Pak court formally charges 7 suspects on eve of 26/11 anniv
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Last Updated: Wednesday, November 25, 2009, 23:34
Islamabad: On the eve of the first anniversary of the Mumbai attacks, a Pakistani anti-terrorism court on Wednesday formally charged seven suspects, including Lashker-e-Taiba commander Zakiur Rehman Lakhvi, with planning and helping execute the assault on India's financial hub.

Anti-terrorism court Judge Malik Muhammad Akram Awan, who is conducting the trial at Adiala Jail in Rawalpindi for security reasons, framed the chargesheet against Lakhvi, Zarar Shah, Abu al-Qama, Hamad Amin Sadiq, Shahid Jamil Riaz, Jamil Ahmed and Younas Anjum.

The court also rejected bail pleas of some of the accused.

The suspects protested as charges against them under the Anti-Terrorism Act and Pakistan Penal Code were read out, sources said. All seven pleaded not guilty, their lawyers said.

Shahbaz Rajput, one of the defence lawyers, told PTI that the accused had pleaded not guilty as "the charges against them were not backed up by evidence".

The court declared 16 people, including crew members of two boats that ferried the 10 attackers to Mumbai, as "proclaimed offenders".

It also separated the case of Ajmal Amir Kasab, the lone attacker captured by Indian authorities, from the other accused.

Lakhvi and the six other suspects were charged with providing accommodation and training facilities to the attackers as they prepared for the assault, the sources said.

The accused were also charged with arranging transportation, including boats and communication equipment, including mobile phone sets and internet-based communication gear, for the terrorists, the sources added.

The court scheduled the next hearing of the case for December 5.

At the last hearing on Monday, defence lawyers had contended that Kasab should be brought to Pakistan to face trial with the other accused.

They had said that since Kasab is the lone surviving attacker and his confession to Indian authorities formed a crucial part of the case built by Pakistani authorities against their clients, he should be brought to Pakistan to face trial.

Reporters are barred from covering the in-camera proceedings of the anti-terror court and there was no official word on today's proceedings.

The indictment of the suspects had been expected for some time as the Federal Investigation Agency, which probed Pakistani links to the attacks, had drawn up its first chargesheet as far back as May.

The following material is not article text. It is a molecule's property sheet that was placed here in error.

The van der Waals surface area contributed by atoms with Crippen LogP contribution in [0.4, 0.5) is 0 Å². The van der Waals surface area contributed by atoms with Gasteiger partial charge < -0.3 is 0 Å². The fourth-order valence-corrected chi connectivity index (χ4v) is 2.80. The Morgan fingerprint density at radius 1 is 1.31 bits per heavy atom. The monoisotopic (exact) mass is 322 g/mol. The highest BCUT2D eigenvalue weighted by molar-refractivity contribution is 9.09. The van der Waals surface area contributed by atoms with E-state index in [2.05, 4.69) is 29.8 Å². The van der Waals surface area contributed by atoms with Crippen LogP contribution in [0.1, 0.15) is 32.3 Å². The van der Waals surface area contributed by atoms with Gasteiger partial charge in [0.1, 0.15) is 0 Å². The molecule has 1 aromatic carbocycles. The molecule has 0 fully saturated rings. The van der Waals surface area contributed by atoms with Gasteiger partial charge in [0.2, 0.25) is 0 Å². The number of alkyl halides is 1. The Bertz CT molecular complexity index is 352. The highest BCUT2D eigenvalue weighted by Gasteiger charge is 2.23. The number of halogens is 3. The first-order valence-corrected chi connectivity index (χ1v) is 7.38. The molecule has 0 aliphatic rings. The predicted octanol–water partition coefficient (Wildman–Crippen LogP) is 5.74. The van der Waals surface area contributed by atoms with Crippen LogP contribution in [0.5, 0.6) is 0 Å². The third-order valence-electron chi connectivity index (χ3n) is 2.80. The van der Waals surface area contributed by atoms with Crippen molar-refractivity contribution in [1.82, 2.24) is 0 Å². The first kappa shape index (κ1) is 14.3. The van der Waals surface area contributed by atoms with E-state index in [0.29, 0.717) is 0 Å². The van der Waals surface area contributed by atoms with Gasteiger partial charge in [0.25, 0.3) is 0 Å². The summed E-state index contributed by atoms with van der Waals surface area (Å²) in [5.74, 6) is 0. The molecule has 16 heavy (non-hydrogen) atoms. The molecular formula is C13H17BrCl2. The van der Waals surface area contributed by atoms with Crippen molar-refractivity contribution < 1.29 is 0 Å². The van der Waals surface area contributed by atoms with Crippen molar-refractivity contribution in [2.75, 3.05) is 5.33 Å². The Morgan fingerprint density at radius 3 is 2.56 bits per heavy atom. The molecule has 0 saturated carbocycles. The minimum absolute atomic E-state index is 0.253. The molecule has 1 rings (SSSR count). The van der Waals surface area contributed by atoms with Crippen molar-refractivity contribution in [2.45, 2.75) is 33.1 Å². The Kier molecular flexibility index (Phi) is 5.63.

Since then, the judge has been changed twice.

The trial also became mired in confusion and controversy after the accused claimed the court had tried to indict them in the absence of their lawyers.

They filed a petition in the Lahore High Court, which said the anti-terror court could proceed with the indictment only after addressing the grievances of the accused.

Kasab's extradition Pakistani authorities have no plans to seek the extradition of Ajmal Amir Kasab, an anti-terror court conducting the trial of seven accused has been informed.

The prosecution counsel told the anti-terror court in Rawalpindi today that "the government of Pakistan has neither requested India for Kasab's extradition nor does it have any such plan to so," defence lawyer Khwaja Sultan said today.

Sultan, a Lahore-based veteran lawyer who is representing Lashker-e-Taiba operations commander Zakiur Rehman Lakhvi, had demanded that Pakistan should seek Kasab's extradition as his confessional statement to Indian authorities was a major part of the case built by Pakistani investigators.

The court also separated the case of Kasab from the seven other accused.

However, Sultan claimed the court had applied "wrong sections" of the law to separate Kasab's case from that of the other suspects.

He said the defence will approach the High Court to challenge the separation of Kasab's case and the framing of the chargesheet against the accused on "weak grounds".

Nearly 180 people, including foreigners, were killed during the three-day rampage in Mumbai by the terrorists, who targeted two five-star hotels, a crowded railway station and a Jewish centre.


First Published: Wednesday, November 25, 2009, 23:34

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